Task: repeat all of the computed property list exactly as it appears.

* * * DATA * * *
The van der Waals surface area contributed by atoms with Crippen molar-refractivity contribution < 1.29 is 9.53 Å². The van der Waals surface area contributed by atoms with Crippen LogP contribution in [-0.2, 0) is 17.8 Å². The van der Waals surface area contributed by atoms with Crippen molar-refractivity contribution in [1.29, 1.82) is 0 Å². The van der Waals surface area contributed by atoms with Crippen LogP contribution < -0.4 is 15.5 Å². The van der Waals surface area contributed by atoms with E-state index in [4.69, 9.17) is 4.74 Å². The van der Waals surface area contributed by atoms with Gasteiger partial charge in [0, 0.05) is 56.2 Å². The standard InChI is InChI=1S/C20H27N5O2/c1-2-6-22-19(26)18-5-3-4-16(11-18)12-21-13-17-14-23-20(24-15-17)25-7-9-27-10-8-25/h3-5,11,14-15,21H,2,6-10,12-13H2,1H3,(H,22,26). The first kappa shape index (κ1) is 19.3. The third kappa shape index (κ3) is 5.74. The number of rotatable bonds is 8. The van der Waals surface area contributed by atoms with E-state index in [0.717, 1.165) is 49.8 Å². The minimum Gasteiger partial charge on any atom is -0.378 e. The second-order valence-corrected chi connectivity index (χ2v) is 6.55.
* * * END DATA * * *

The van der Waals surface area contributed by atoms with Crippen molar-refractivity contribution < 1.29 is 9.53 Å². The van der Waals surface area contributed by atoms with Crippen LogP contribution in [-0.2, 0) is 17.8 Å². The van der Waals surface area contributed by atoms with Crippen molar-refractivity contribution in [1.29, 1.82) is 0 Å². The van der Waals surface area contributed by atoms with Crippen LogP contribution < -0.4 is 15.5 Å². The van der Waals surface area contributed by atoms with E-state index in [4.69, 9.17) is 4.74 Å². The van der Waals surface area contributed by atoms with Gasteiger partial charge in [0, 0.05) is 56.2 Å². The standard InChI is InChI=1S/C20H27N5O2/c1-2-6-22-19(26)18-5-3-4-16(11-18)12-21-13-17-14-23-20(24-15-17)25-7-9-27-10-8-25/h3-5,11,14-15,21H,2,6-10,12-13H2,1H3,(H,22,26). The first kappa shape index (κ1) is 19.3. The third kappa shape index (κ3) is 5.74. The number of rotatable bonds is 8. The van der Waals surface area contributed by atoms with E-state index in [0.717, 1.165) is 49.8 Å². The minimum Gasteiger partial charge on any atom is -0.378 e. The second-order valence-corrected chi connectivity index (χ2v) is 6.55.